Thursday, 27 March 2014

Anston Wood

Someone liked a video on my Vimeo account the other day. It took me a fair while to work out which video it was. The video in question was one I had actually made.  It had remained hidden in a post in the now (mostly) redundant Raw Edge Days blog site that I used to contribute to. I watched it and realised that this video was worth posting again as the venue it captured has certainly been a major feature of my bouldering for a long time.

I had forgotten about Anston Wood, forgotten about the magnesium carbonate crags that populate the edges of this green slash through Rotherham's post industrial hinterland. I'd forgotten about the diversity of angles, hold types and problems that call this wood home; most importantly I'd forgotten how much I enjoy climbing here! Pound for pound Anston is probably the best limestone bouldering crag in the UK.  Big claim I know, but not many venues can boast this number of pure lines and link ups. It even has difficultly and suits those climbing in the high 7's and 8 rather than those looking for a big circuit day. The only thing that spoils this tranquil spot is the railway track that bisects it but, to be honest, the coal trains that use it are very rarely seen on a weekend.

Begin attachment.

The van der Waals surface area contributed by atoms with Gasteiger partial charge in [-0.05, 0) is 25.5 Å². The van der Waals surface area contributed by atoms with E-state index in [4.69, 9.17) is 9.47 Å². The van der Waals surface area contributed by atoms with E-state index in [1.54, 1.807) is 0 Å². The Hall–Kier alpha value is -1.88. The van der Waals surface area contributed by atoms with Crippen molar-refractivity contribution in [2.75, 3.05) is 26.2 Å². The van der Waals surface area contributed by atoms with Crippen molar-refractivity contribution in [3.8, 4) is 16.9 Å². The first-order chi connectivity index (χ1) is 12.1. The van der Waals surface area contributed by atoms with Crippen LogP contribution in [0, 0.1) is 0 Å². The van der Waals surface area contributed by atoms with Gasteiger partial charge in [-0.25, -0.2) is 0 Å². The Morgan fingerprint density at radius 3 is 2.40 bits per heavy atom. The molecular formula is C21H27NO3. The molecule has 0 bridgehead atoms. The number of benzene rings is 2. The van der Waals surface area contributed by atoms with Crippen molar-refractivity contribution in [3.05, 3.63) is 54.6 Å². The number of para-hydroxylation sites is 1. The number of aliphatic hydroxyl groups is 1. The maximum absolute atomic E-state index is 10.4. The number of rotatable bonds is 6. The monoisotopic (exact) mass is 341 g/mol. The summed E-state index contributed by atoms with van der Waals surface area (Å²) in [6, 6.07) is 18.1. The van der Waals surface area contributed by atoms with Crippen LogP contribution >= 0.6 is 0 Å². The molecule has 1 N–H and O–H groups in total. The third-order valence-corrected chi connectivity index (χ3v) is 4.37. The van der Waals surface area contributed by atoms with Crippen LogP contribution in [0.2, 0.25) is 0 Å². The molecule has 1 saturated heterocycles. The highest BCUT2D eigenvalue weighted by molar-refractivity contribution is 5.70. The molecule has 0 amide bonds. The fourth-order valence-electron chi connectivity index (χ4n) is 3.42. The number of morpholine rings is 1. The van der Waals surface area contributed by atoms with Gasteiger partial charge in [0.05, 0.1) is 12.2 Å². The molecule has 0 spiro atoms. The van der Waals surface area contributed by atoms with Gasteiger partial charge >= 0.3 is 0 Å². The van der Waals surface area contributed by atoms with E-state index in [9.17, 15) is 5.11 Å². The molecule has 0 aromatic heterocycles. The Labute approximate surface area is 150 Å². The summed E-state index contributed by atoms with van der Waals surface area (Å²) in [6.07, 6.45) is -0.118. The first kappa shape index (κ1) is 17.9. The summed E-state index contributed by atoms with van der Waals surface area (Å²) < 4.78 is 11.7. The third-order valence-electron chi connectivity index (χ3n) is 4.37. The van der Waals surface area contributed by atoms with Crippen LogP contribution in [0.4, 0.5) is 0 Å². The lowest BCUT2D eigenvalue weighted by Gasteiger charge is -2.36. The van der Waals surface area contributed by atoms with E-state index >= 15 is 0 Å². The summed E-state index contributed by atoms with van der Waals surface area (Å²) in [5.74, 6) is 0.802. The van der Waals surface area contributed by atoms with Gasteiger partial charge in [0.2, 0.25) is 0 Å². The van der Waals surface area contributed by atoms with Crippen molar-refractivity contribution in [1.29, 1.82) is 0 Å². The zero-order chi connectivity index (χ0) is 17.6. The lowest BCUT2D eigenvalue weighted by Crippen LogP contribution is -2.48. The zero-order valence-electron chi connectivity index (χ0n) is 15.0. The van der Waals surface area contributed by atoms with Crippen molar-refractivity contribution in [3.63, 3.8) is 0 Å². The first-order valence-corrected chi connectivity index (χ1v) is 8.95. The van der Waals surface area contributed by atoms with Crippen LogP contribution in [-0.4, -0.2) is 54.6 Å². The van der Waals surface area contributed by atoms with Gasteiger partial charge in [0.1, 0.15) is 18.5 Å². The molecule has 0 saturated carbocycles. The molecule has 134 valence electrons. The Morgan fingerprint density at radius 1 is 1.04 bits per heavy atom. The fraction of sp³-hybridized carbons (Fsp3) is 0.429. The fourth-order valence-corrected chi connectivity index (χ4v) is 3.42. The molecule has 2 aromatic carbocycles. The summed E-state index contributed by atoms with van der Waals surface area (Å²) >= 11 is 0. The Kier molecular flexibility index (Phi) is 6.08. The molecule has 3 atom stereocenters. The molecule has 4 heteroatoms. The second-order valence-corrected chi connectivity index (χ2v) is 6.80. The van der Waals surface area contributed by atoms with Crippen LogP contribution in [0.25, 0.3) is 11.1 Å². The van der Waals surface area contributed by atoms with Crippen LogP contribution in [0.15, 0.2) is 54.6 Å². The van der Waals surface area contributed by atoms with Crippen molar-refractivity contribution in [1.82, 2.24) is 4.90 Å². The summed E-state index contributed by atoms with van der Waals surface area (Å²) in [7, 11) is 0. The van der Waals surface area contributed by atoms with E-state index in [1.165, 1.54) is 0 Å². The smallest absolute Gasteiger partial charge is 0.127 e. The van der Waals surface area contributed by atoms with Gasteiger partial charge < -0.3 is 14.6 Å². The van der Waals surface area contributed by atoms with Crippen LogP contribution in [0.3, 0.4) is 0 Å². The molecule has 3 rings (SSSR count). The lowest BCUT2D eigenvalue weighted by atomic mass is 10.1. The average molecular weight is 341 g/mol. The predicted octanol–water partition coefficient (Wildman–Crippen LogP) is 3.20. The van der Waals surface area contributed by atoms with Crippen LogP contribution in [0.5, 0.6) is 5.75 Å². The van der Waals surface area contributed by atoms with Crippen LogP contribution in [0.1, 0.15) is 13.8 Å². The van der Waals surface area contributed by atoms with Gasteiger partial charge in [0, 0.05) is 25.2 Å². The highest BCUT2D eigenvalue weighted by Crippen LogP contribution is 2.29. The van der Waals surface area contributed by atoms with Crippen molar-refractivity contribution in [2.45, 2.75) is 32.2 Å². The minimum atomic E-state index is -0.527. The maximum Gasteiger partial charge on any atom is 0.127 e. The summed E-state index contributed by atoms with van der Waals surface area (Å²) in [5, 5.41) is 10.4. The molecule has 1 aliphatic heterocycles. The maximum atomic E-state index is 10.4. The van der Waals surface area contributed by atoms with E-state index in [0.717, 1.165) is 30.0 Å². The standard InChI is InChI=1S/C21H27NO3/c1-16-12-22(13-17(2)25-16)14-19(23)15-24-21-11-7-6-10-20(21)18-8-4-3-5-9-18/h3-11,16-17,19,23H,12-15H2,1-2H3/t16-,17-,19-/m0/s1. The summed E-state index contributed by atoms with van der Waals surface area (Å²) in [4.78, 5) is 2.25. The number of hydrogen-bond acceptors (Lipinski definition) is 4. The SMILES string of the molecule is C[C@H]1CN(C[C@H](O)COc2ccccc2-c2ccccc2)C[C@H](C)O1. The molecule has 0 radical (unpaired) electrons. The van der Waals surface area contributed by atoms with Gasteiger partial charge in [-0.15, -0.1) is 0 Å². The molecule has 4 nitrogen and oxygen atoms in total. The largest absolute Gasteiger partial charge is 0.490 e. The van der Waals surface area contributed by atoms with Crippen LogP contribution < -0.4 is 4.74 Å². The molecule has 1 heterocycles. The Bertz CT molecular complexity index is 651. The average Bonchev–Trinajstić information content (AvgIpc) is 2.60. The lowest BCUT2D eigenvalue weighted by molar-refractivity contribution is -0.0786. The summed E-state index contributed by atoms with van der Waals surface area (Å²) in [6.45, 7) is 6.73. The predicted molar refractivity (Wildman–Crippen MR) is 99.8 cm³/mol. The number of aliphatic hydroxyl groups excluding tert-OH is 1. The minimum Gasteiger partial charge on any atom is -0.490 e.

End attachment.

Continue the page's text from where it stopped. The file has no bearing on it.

I hadn't been to Anston Wood in a long time. My last visit pre-dated the publication of the area guide book and thus I hadn't been led around Anston's various buttresses by the written word.  I was there with Showtime; refugees from a typical wet Sunday over in the North West.  A quick look at the glossy guide reminded me that I had been visiting this spot for fourteen years (according to a photo in the history section anyway).  Even though it rained we climbed, even though I had been here a lot we discovered buttresses we had never climbed on, even though Anston Wood has a reputation for hard problems we climbed lots of quality below 7a.  The rediscovery of my Anston video reminded me how good this place is.  My visit with Showtime illustrated quite clearly that forgetting about a venue this good is more than just careless.

Watch the video below and judge Anston's quality with your own eyes. The climber featured in this short is the author of all that is good on magnesium carbonate limestone - M'adams himself. Enjoy!

Magnesium Bouldering Action from Owen McShane on Vimeo.

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